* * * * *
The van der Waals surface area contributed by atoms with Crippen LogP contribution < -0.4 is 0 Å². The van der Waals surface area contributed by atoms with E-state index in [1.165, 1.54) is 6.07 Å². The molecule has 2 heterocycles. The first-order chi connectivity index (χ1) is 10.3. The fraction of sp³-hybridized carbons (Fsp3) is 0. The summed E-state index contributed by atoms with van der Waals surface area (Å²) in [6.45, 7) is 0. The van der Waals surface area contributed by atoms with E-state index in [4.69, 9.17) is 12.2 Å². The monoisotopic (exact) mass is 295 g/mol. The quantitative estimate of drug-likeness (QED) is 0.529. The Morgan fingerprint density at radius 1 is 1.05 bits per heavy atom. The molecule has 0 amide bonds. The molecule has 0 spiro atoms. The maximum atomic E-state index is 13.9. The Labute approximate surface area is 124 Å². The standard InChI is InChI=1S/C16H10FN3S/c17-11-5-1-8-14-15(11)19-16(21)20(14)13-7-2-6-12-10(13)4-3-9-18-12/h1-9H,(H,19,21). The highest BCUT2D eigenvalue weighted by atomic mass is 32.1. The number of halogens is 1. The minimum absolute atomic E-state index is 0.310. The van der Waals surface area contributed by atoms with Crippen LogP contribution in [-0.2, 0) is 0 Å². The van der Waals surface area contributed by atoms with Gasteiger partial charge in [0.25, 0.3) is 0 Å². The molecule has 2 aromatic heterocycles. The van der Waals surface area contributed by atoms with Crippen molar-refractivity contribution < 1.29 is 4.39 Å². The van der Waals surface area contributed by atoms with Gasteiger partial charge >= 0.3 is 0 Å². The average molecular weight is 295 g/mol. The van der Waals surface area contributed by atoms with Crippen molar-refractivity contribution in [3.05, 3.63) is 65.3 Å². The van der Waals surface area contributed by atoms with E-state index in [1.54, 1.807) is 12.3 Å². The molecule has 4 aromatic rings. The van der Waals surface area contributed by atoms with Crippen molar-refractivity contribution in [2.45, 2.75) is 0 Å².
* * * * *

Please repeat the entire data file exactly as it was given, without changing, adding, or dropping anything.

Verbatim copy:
The van der Waals surface area contributed by atoms with Crippen LogP contribution < -0.4 is 0 Å². The van der Waals surface area contributed by atoms with E-state index in [1.165, 1.54) is 6.07 Å². The molecule has 2 heterocycles. The first-order chi connectivity index (χ1) is 10.3. The fraction of sp³-hybridized carbons (Fsp3) is 0. The summed E-state index contributed by atoms with van der Waals surface area (Å²) in [6.45, 7) is 0. The van der Waals surface area contributed by atoms with E-state index in [4.69, 9.17) is 12.2 Å². The monoisotopic (exact) mass is 295 g/mol. The quantitative estimate of drug-likeness (QED) is 0.529. The Morgan fingerprint density at radius 1 is 1.05 bits per heavy atom. The molecule has 0 amide bonds. The molecule has 0 spiro atoms. The maximum atomic E-state index is 13.9. The Labute approximate surface area is 124 Å². The standard InChI is InChI=1S/C16H10FN3S/c17-11-5-1-8-14-15(11)19-16(21)20(14)13-7-2-6-12-10(13)4-3-9-18-12/h1-9H,(H,19,21). The highest BCUT2D eigenvalue weighted by atomic mass is 32.1. The number of halogens is 1. The minimum absolute atomic E-state index is 0.310. The van der Waals surface area contributed by atoms with Crippen LogP contribution in [-0.2, 0) is 0 Å². The van der Waals surface area contributed by atoms with Gasteiger partial charge in [0.25, 0.3) is 0 Å². The molecule has 2 aromatic heterocycles. The van der Waals surface area contributed by atoms with Crippen molar-refractivity contribution < 1.29 is 4.39 Å². The van der Waals surface area contributed by atoms with Gasteiger partial charge >= 0.3 is 0 Å². The average molecular weight is 295 g/mol. The van der Waals surface area contributed by atoms with Crippen molar-refractivity contribution in [3.05, 3.63) is 65.3 Å². The van der Waals surface area contributed by atoms with E-state index in [1.54, 1.807) is 12.3 Å². The molecule has 4 aromatic rings. The van der Waals surface area contributed by atoms with Crippen molar-refractivity contribution in [2.45, 2.75) is 0 Å².